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dc.contributor.authorJuncaj, Antonen_US
dc.date.accessioned2015-08-04T15:40:33Z
dc.date.available2015-08-04T15:40:33Z
dc.date.issued2013
dc.date.submitted2013
dc.identifier.other
dc.identifier.urihttps://hdl.handle.net/2144/12128
dc.descriptionThesis (M.A.)--Boston Universityen_US
dc.description.abstractVitamin D has proven to be an important factor in health through a plethora of studies. Tachysterol is a photoproduct of previtamin D with sun or ultraviolet radiation exposure. While vitamin D is well known for its importance in bone health, the biologic function of tachysterol is unknown. Many vertebrates and fungi can produce vitamin D from a precursor after UV irradiation or sun exposure, including white button mushrooms. This project aims to determine if tachysterol might have a biologic function in white button mushrooms by determining if the disappearance of tachysterol2 was due to some active process in live mushrooms. To provide evidence that tachysterol serves a function, tachysterol2 disappearance in white button mushrooms was monitored after 24 hours. The aim was to create conditions in a white button mushroom, including freezing and microwaving them to determine their effects on tachysterol2 disappearance at 24 hours. The idea was that freezing or microwaving the mushroom would disrupt any metabolic process in the mushroom, providing a clue as to the mechanism of tachysterol2 disappearance. The hypothesis was that freezing and microwaving the white button mushroom would cause a reduction in tachysterol2 disappearance. To evaluate this, 1) white button mushrooms were irradiated with ultraviolet radiation (UVB, 290nm-320nm), 2) an irradiated white button mushroom was frozen, and 3) an irradiated white button mushroom was microwaved. These white button mushrooms were biopsied in triplicate, extracted, and run on high-performance liquid chromatography in order to determine the concentrations of tachysterol2 in the mushrooms. A white button mushroom without UVB irradiation was biopsied in triplicate and extracted to confirm that the store-bought mushrooms did not contain tachysterol2. A tachysterol2 standard was incubated in organic solvent to determine if tachysterol2 was stable. The results showed statistically significant decrease in tachysterol2 for the irradiated mushroom, the frozen irradiated mushroom, the microwaved mushroom 24 hours after irradiation, compared to the standard tachysterol2 in organic solvent. The decrease in tachysterol2 in the microwaved mushroom was 65% in 24 hours, which was not significantly less than in the irradiated mushroom and the frozen irradiated mushroom (p= 0.10 and 0.22, respectively). The decrease in tachysterol2 for the frozen mushroom was 93%, which was not significantly less than the irradiated mushroom (p = 0.21). These findings suggest that microwaving a mushroom at 5mW and 60 seconds and freezing a mushroom does not significantly interfere with metabolic processes that may involve tachysterol2, although microwaving a mushroom trended towards less of a decrease in the tachysterol concentration.en_US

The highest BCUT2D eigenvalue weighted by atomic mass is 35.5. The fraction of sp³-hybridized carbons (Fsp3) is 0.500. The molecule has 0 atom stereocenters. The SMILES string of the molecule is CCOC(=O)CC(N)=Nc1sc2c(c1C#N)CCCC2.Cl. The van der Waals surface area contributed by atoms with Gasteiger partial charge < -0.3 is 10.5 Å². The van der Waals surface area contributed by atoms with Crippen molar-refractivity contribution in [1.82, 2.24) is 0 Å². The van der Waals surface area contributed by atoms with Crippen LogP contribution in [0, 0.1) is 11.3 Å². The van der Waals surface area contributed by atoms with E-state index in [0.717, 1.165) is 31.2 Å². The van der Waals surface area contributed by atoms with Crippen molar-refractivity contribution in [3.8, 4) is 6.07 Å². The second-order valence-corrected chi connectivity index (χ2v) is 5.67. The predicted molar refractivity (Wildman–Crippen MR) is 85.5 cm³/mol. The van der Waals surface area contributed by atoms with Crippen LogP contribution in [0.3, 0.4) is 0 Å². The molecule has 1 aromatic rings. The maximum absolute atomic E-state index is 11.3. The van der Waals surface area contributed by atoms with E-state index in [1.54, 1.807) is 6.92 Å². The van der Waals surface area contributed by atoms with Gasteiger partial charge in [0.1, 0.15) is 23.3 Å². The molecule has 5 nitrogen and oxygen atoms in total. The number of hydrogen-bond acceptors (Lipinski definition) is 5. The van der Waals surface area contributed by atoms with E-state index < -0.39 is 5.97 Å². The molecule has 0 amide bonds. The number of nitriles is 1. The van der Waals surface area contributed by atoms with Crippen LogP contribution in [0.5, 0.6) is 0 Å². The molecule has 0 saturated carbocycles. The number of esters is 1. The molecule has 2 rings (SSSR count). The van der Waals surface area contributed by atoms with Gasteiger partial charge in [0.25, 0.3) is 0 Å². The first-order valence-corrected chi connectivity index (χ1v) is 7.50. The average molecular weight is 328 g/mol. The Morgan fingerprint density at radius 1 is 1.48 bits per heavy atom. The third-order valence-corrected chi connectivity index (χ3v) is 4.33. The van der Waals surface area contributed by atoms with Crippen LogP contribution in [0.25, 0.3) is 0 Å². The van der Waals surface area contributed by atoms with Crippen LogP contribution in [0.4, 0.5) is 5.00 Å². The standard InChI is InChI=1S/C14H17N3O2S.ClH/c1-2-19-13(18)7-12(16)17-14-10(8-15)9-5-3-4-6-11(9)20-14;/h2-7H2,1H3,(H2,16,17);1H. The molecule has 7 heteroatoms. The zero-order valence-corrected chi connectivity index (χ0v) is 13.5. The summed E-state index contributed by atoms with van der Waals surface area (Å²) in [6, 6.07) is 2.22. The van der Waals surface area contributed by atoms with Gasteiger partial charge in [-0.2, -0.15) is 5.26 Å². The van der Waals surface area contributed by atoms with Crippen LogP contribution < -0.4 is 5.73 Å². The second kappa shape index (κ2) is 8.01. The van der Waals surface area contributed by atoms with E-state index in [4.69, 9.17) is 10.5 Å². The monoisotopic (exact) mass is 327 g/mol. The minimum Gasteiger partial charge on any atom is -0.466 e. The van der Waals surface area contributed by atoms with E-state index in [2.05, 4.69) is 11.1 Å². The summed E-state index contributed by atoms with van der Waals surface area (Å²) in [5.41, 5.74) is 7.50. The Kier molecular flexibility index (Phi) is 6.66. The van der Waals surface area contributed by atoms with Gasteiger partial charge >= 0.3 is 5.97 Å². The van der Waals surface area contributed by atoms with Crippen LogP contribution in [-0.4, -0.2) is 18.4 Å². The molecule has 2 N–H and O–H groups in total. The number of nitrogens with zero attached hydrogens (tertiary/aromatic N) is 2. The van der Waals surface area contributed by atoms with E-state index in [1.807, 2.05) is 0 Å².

dc.language.isoen_US
dc.publisherBoston Universityen_US
dc.titleDisappearance of tachysterol in white button mushroomsen_US
dc.typeThesis/Dissertationen_US
etd.degree.nameMaster of Artsen_US
etd.degree.levelmastersen_US
etd.degree.disciplineMedical Sciencesen_US
etd.degree.grantorBoston Universityen_US


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